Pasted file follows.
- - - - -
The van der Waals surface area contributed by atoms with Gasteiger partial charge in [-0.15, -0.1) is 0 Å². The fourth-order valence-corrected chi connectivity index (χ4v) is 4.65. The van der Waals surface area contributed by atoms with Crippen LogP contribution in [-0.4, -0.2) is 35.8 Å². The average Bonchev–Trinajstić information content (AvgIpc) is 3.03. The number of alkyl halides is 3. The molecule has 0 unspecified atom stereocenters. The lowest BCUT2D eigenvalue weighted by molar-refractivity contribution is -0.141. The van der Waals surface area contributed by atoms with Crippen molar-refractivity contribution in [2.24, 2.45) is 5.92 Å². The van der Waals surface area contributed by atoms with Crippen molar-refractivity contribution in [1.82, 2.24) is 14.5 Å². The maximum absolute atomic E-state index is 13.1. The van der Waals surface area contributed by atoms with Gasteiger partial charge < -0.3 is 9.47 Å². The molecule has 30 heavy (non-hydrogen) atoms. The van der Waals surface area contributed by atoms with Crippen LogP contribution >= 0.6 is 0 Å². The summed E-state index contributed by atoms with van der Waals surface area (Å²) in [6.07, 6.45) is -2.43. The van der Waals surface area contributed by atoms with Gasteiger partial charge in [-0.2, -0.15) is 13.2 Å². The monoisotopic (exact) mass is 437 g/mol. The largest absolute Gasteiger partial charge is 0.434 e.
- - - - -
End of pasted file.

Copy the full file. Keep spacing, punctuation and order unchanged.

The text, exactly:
The van der Waals surface area contributed by atoms with Gasteiger partial charge in [-0.15, -0.1) is 0 Å². The fourth-order valence-corrected chi connectivity index (χ4v) is 4.65. The van der Waals surface area contributed by atoms with Crippen LogP contribution in [-0.4, -0.2) is 35.8 Å². The average Bonchev–Trinajstić information content (AvgIpc) is 3.03. The number of alkyl halides is 3. The molecule has 0 unspecified atom stereocenters. The lowest BCUT2D eigenvalue weighted by molar-refractivity contribution is -0.141. The van der Waals surface area contributed by atoms with Crippen molar-refractivity contribution in [2.24, 2.45) is 5.92 Å². The van der Waals surface area contributed by atoms with Crippen molar-refractivity contribution in [1.82, 2.24) is 14.5 Å². The maximum absolute atomic E-state index is 13.1. The van der Waals surface area contributed by atoms with Gasteiger partial charge < -0.3 is 9.47 Å². The molecule has 30 heavy (non-hydrogen) atoms. The van der Waals surface area contributed by atoms with Crippen LogP contribution >= 0.6 is 0 Å². The summed E-state index contributed by atoms with van der Waals surface area (Å²) in [6.07, 6.45) is -2.43. The van der Waals surface area contributed by atoms with Gasteiger partial charge in [-0.2, -0.15) is 13.2 Å². The monoisotopic (exact) mass is 437 g/mol. The largest absolute Gasteiger partial charge is 0.434 e.